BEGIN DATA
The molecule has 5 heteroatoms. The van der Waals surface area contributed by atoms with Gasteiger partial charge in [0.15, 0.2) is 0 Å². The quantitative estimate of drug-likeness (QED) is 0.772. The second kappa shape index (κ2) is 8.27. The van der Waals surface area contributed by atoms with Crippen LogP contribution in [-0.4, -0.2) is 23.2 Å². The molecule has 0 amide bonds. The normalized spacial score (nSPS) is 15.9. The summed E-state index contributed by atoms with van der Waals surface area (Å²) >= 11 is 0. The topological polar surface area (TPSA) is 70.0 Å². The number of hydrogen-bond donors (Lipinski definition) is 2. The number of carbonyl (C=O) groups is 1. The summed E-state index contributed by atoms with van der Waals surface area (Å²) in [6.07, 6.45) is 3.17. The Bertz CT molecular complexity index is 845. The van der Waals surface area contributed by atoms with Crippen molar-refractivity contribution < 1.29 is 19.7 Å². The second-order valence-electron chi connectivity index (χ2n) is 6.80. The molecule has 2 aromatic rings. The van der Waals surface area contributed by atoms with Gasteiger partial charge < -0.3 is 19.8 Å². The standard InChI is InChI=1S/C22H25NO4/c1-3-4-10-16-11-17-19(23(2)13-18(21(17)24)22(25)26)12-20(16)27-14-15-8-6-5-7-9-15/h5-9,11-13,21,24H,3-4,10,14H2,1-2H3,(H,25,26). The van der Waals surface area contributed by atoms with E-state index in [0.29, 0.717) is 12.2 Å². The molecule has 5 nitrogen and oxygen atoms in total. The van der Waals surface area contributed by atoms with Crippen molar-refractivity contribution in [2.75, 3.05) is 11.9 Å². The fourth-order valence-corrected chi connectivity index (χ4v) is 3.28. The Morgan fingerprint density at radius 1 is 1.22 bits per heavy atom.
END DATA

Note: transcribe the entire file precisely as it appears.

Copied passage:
The molecule has 5 heteroatoms. The van der Waals surface area contributed by atoms with Gasteiger partial charge in [0.15, 0.2) is 0 Å². The quantitative estimate of drug-likeness (QED) is 0.772. The second kappa shape index (κ2) is 8.27. The van der Waals surface area contributed by atoms with Crippen LogP contribution in [-0.4, -0.2) is 23.2 Å². The molecule has 0 amide bonds. The normalized spacial score (nSPS) is 15.9. The summed E-state index contributed by atoms with van der Waals surface area (Å²) >= 11 is 0. The topological polar surface area (TPSA) is 70.0 Å². The number of hydrogen-bond donors (Lipinski definition) is 2. The number of carbonyl (C=O) groups is 1. The summed E-state index contributed by atoms with van der Waals surface area (Å²) in [6.07, 6.45) is 3.17. The Bertz CT molecular complexity index is 845. The van der Waals surface area contributed by atoms with Crippen molar-refractivity contribution < 1.29 is 19.7 Å². The second-order valence-electron chi connectivity index (χ2n) is 6.80. The molecule has 2 aromatic rings. The van der Waals surface area contributed by atoms with Gasteiger partial charge < -0.3 is 19.8 Å². The standard InChI is InChI=1S/C22H25NO4/c1-3-4-10-16-11-17-19(23(2)13-18(21(17)24)22(25)26)12-20(16)27-14-15-8-6-5-7-9-15/h5-9,11-13,21,24H,3-4,10,14H2,1-2H3,(H,25,26). The van der Waals surface area contributed by atoms with E-state index in [0.29, 0.717) is 12.2 Å². The molecule has 5 nitrogen and oxygen atoms in total. The van der Waals surface area contributed by atoms with Crippen molar-refractivity contribution in [2.75, 3.05) is 11.9 Å². The fourth-order valence-corrected chi connectivity index (χ4v) is 3.28. The Morgan fingerprint density at radius 1 is 1.22 bits per heavy atom.